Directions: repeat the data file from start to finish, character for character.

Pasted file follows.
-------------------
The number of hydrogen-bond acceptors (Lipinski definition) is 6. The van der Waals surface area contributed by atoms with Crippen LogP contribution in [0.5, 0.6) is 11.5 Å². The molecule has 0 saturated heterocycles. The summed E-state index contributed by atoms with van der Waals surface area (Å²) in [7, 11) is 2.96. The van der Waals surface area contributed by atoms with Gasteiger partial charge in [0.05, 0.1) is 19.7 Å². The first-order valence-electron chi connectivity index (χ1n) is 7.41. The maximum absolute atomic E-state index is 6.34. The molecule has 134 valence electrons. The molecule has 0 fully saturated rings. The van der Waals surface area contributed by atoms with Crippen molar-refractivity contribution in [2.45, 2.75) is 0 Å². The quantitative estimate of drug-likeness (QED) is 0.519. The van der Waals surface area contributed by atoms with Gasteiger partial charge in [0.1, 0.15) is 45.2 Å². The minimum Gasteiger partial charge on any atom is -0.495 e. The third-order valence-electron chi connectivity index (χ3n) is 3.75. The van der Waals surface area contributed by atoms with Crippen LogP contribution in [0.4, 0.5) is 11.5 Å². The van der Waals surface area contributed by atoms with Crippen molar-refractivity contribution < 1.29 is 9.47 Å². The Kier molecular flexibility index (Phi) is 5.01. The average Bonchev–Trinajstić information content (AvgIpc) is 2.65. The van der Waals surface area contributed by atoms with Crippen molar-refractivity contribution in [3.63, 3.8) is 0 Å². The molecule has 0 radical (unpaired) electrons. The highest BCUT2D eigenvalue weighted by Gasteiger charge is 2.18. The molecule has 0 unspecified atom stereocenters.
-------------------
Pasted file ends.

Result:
The number of hydrogen-bond acceptors (Lipinski definition) is 6. The van der Waals surface area contributed by atoms with Crippen LogP contribution in [0.5, 0.6) is 11.5 Å². The molecule has 0 saturated heterocycles. The summed E-state index contributed by atoms with van der Waals surface area (Å²) in [7, 11) is 2.96. The van der Waals surface area contributed by atoms with Gasteiger partial charge in [0.05, 0.1) is 19.7 Å². The first-order valence-electron chi connectivity index (χ1n) is 7.41. The maximum absolute atomic E-state index is 6.34. The molecule has 134 valence electrons. The molecule has 0 fully saturated rings. The van der Waals surface area contributed by atoms with Crippen molar-refractivity contribution in [2.45, 2.75) is 0 Å². The quantitative estimate of drug-likeness (QED) is 0.519. The van der Waals surface area contributed by atoms with Gasteiger partial charge in [0.1, 0.15) is 45.2 Å². The minimum Gasteiger partial charge on any atom is -0.495 e. The third-order valence-electron chi connectivity index (χ3n) is 3.75. The van der Waals surface area contributed by atoms with Crippen LogP contribution in [0.4, 0.5) is 11.5 Å². The van der Waals surface area contributed by atoms with Crippen molar-refractivity contribution < 1.29 is 9.47 Å². The Kier molecular flexibility index (Phi) is 5.01. The average Bonchev–Trinajstić information content (AvgIpc) is 2.65. The van der Waals surface area contributed by atoms with Crippen molar-refractivity contribution in [3.63, 3.8) is 0 Å². The molecule has 0 radical (unpaired) electrons. The highest BCUT2D eigenvalue weighted by Gasteiger charge is 2.18. The molecule has 0 unspecified atom stereocenters.